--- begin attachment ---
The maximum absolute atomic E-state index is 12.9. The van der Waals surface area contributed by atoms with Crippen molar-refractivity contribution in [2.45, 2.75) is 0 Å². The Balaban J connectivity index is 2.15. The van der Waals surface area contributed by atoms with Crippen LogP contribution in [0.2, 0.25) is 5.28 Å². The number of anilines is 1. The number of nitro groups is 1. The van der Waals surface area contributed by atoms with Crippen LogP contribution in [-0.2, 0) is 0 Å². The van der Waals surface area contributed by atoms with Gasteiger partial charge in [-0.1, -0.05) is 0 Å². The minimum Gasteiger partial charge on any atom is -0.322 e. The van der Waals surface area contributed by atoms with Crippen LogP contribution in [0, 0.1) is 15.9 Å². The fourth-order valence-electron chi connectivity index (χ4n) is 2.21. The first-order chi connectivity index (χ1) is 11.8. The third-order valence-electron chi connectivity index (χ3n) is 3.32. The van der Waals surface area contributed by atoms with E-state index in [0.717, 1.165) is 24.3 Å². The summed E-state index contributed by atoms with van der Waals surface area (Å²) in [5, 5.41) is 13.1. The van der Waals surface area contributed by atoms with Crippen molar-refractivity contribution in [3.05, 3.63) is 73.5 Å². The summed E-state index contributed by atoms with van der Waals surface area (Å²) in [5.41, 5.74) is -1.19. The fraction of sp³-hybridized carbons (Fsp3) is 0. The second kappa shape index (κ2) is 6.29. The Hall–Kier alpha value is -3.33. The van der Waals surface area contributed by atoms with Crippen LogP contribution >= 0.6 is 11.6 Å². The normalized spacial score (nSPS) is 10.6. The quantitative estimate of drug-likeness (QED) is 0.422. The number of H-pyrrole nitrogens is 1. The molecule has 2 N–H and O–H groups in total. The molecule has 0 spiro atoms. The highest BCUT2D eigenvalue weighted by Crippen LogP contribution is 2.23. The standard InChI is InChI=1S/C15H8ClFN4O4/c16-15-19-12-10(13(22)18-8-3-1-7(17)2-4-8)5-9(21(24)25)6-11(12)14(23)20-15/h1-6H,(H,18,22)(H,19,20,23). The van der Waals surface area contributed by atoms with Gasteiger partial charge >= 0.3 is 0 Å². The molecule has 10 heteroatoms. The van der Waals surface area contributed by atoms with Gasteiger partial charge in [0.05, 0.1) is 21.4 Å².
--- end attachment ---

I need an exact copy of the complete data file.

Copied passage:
The maximum absolute atomic E-state index is 12.9. The van der Waals surface area contributed by atoms with Crippen molar-refractivity contribution in [2.45, 2.75) is 0 Å². The Balaban J connectivity index is 2.15. The van der Waals surface area contributed by atoms with Crippen LogP contribution in [0.2, 0.25) is 5.28 Å². The number of anilines is 1. The number of nitro groups is 1. The van der Waals surface area contributed by atoms with Crippen LogP contribution in [-0.2, 0) is 0 Å². The van der Waals surface area contributed by atoms with Gasteiger partial charge in [-0.1, -0.05) is 0 Å². The minimum Gasteiger partial charge on any atom is -0.322 e. The van der Waals surface area contributed by atoms with Crippen LogP contribution in [0, 0.1) is 15.9 Å². The fourth-order valence-electron chi connectivity index (χ4n) is 2.21. The first-order chi connectivity index (χ1) is 11.8. The third-order valence-electron chi connectivity index (χ3n) is 3.32. The van der Waals surface area contributed by atoms with E-state index in [0.717, 1.165) is 24.3 Å². The summed E-state index contributed by atoms with van der Waals surface area (Å²) in [5, 5.41) is 13.1. The van der Waals surface area contributed by atoms with Crippen molar-refractivity contribution in [3.05, 3.63) is 73.5 Å². The summed E-state index contributed by atoms with van der Waals surface area (Å²) in [5.41, 5.74) is -1.19. The fraction of sp³-hybridized carbons (Fsp3) is 0. The second kappa shape index (κ2) is 6.29. The Hall–Kier alpha value is -3.33. The van der Waals surface area contributed by atoms with Crippen LogP contribution >= 0.6 is 11.6 Å². The normalized spacial score (nSPS) is 10.6. The quantitative estimate of drug-likeness (QED) is 0.422. The number of H-pyrrole nitrogens is 1. The molecule has 2 N–H and O–H groups in total. The molecule has 0 spiro atoms. The highest BCUT2D eigenvalue weighted by Crippen LogP contribution is 2.23. The standard InChI is InChI=1S/C15H8ClFN4O4/c16-15-19-12-10(13(22)18-8-3-1-7(17)2-4-8)5-9(21(24)25)6-11(12)14(23)20-15/h1-6H,(H,18,22)(H,19,20,23). The van der Waals surface area contributed by atoms with Gasteiger partial charge >= 0.3 is 0 Å². The molecule has 10 heteroatoms. The van der Waals surface area contributed by atoms with Gasteiger partial charge in [0.05, 0.1) is 21.4 Å².